Studies of leukemia in twins have also been informative regarding the timing of mutational events that initiate or drive the progression to overt leukemia in children. In twins concordant for infant leukemia, the latency period between the diagnosis of leukemia in both twins is relatively short. However, a wide variation in age of leukemia diagnosis has been observed in twins concordant for childhood ALL, with latency periods of up to 14 years reported in one twin pair [3][9]. This supports a two-hit mechanism of leukemogenesis, whereby the initiating lesion develops prenatally, and then secondary somatic mutations arise in the postnatal period, resulting in progression to acute leukemia. Genetic studies in twins concordant for ALL have provided strong evidence for this two-hit model, with several reported instances of distinct secondary somatic mutations and copy-number alterations in twins that share the same gene fusion or other initiating events [10][11][12]. Further support is provided by twins discordant for childhood ALL, in which preleukemic clones harboring the initiating lesion, such as ETV6-RUNX1 fusion, have been found to persist for several years in the healthy co-twin without leading to the development of leukemia, supporting the supposition that additional mutations are required for overt leukemia development [11][13][14][15]. The timing of mutational events that drive the development of childhood AML is less clear, as fewer twin pairs with AML have been investigated, although a protracted latency period between the onset of AML in at least one concordant twin pair has been reported [16].

3. Prenatal Risk Factors for Acute Leukemia in Childhood

Twin and backtracking studies have clearly focused epidemiologic investigations of childhood acute leukemia on pregnancy (Figure 1). The prenatal period appears to be susceptible to translocations as well as chromosomal aneuploidies that can lead to childhood leukemia—whether this is because of the vulnerabilities of specific cell types in early hematopoiesis or due to particular exposures during pregnancy that may drive the formation of these genetic lesions remains to be determined.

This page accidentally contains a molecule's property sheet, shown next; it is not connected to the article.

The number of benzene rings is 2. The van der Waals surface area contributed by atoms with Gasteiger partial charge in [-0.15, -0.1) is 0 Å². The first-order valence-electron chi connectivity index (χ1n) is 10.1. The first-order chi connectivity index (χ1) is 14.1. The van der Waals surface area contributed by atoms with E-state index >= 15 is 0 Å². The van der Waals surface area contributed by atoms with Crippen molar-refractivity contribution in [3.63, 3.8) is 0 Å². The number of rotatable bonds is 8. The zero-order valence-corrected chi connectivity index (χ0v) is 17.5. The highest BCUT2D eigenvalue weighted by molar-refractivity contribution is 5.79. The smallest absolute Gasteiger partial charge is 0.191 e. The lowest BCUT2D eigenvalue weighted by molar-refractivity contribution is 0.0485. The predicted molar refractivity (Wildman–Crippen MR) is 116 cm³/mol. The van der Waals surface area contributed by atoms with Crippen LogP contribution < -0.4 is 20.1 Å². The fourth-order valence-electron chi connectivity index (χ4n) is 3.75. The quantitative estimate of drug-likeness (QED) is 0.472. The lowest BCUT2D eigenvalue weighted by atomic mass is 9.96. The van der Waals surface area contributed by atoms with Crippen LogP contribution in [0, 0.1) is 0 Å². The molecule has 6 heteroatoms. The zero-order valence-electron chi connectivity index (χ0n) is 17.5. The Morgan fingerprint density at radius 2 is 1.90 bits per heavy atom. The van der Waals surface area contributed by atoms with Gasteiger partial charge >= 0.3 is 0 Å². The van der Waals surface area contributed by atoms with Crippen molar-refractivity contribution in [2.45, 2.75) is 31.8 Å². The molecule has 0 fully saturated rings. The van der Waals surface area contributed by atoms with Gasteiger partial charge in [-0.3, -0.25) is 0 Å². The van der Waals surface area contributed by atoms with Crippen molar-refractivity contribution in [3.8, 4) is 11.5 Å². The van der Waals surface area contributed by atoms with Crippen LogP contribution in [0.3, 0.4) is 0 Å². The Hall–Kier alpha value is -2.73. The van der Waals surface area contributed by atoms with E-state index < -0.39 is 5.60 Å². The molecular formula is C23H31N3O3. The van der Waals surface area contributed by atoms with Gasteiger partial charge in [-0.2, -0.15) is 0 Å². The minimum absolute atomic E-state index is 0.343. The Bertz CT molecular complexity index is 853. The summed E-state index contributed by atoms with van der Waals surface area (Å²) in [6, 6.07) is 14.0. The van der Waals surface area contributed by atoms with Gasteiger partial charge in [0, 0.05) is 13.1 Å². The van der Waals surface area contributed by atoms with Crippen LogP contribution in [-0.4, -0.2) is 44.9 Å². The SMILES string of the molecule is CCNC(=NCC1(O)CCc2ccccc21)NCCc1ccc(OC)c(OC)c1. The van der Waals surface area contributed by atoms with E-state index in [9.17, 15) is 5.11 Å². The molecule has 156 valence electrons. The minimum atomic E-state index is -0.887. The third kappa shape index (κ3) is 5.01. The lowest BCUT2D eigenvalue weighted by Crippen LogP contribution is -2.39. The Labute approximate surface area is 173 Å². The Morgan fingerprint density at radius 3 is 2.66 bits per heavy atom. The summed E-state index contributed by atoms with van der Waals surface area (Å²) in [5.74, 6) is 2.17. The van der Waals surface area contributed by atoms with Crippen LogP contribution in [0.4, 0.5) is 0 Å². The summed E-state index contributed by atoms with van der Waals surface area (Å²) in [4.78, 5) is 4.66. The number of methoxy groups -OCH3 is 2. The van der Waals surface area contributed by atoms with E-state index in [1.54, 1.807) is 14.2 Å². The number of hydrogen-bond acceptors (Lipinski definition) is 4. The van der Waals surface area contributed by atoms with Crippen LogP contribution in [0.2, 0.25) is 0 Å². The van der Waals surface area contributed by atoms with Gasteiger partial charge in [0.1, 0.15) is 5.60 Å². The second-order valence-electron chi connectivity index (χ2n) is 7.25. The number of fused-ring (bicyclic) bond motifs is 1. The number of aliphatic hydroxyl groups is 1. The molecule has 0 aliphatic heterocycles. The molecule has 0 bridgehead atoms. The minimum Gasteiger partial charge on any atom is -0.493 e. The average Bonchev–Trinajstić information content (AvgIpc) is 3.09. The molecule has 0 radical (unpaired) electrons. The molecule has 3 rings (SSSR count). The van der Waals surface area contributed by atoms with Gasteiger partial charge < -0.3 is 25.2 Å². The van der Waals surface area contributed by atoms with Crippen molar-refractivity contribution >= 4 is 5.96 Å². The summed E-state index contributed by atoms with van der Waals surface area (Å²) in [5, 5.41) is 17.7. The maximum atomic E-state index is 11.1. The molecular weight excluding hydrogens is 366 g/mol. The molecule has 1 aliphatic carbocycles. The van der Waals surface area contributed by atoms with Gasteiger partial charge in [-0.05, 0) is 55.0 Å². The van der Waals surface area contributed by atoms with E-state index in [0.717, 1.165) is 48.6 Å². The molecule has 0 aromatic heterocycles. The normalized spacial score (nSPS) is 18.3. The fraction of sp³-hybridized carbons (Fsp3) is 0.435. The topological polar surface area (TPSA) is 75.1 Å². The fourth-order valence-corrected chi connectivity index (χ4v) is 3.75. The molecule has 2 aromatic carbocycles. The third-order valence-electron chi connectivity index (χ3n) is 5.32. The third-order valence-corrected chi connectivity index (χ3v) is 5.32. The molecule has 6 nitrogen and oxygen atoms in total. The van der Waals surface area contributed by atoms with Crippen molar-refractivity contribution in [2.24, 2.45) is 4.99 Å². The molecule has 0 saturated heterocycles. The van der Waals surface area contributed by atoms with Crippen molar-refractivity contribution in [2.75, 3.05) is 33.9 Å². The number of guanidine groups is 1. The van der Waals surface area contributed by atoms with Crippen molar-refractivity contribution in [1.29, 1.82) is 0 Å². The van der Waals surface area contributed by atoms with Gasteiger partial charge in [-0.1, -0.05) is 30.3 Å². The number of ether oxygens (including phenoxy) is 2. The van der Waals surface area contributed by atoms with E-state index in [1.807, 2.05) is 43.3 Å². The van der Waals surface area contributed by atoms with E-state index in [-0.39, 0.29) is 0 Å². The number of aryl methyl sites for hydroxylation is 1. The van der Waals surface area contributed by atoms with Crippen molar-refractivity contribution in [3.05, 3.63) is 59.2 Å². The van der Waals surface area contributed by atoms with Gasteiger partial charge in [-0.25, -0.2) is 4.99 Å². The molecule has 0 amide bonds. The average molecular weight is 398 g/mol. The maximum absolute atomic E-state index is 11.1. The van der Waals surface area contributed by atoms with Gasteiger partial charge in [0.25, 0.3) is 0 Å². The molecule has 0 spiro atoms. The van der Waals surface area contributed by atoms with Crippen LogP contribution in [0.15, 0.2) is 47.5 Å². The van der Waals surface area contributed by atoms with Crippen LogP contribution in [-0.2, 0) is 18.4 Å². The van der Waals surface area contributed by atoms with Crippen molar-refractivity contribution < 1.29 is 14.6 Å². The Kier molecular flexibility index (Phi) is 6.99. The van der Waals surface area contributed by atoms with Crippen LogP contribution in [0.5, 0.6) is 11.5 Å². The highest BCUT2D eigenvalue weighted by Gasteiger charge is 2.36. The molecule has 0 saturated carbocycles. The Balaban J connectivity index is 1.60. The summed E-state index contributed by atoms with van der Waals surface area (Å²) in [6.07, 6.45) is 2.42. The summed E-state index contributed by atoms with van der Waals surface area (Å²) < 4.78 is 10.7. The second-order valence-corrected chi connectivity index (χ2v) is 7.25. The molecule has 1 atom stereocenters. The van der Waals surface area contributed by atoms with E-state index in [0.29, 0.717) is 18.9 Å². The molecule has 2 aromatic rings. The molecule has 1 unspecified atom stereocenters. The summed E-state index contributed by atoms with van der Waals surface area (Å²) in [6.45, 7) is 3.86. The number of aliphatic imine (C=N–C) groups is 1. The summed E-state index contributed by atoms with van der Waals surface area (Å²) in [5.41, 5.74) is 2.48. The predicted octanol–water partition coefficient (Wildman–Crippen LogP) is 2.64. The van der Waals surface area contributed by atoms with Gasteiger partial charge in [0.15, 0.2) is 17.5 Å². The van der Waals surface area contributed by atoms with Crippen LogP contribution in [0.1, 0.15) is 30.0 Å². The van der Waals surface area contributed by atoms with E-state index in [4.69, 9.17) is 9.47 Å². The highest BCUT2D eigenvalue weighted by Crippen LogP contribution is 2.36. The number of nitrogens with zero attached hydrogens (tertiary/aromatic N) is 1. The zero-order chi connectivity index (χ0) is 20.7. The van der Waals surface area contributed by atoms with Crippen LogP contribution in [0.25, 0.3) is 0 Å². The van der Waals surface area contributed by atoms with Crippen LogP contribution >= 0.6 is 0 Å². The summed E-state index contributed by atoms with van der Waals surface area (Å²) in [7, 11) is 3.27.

Figure 1. Natural history of childhood leukemia development supports in utero origins. Evidence from monozygotic twins concordant for childhood leukemia and the backtracking of somatic alterations to newborn blood samples support the prenatal development of initiating lesions in childhood leukemia (left), e.g., ETV6-RUNX1 fusions in childhood ALL. In the two-hit model of childhood leukemia development, the postnatal acquisition of secondary somatic mutations is followed by clonal expansion, leading to the development of overt acute leukemia (right). Created with

3.1. Pathologies of Pregnancy

The association of childhood leukemia with maternal diabetes, both pre-existing and gestational, as well as with the correlated trait of body mass index, was the subject of a recent systematic review and meta-analysis by Marley et al. [17]. Through the aggregation of the results of 34 studies, the authors found that any maternal diabetes during pregnancy raised the risk of ALL (odds ratio (OR) = 1.46, 95% confidence interval (CI) = 1.28 to 1.67), even after including only analyses adjusted for birth weight (OR = 1.74, 95% CI = 1.29 to 2.34). Maternal pre-pregnancy body mass index was positively associated with any leukemia in childhood (OR per five-unit increase in body max index = 1.07, 95% CI = 1.04 to 1.11). There were no associations of maternal diabetes or body mass index with AML, specifically.

3.2. Maternal Exposures

Diagnostic irradiation in pregnant women has long been suspected of contributing to leukemia risk in their offspring. Wakeford and Bithell reviewed studies conducted over 65 years [18]. A meta-analysis of case–control and case–cohort studies found a significantly higher risk of any childhood leukemia among the offspring of mothers who were exposed to diagnostic irradiation during pregnancy (relative risk (RR) = 1.28, 95% CI = 1.16 to 1.41) and in particular those who were exposed to diagnostic irradiation to the abdomen (RR = 1.82, 95% CI = 0.90 to 3.66). These associations are generally taken to be causal, resulting in successful efforts to reduce the use of diagnostic irradiation with pregnant women [19].
The Childhood Cancer and Leukemia International Consortium (CLIC) has conducted several large, pooled analyses of maternal occupational and residential exposures during pregnancy. Maternal occupational exposure to pesticides was not associated with ALL (OR = 1.01, 95% CI = 0.78 to 1.30) but was strongly and significantly associated with AML (OR = 1.94, 95% CI = 1.19 to 3.18) [20]. Neither ALL nor AML was significantly associated with maternal occupational paint exposure during pregnancy [21]. Home pesticide exposure during pregnancy was significantly associated with both childhood ALL (OR = 1.43, 95% CI = 1.32 to 1.54) and AML (OR = 1.55, 95% CI = 1.21 to 1.99) [22]. Home paint exposure during pregnancy was significantly associated with ALL, albeit to a lesser degree than pesticides (OR = 1.14, 95% CI = 1.04 to 1.25).

3.3. Perinatal Characteristics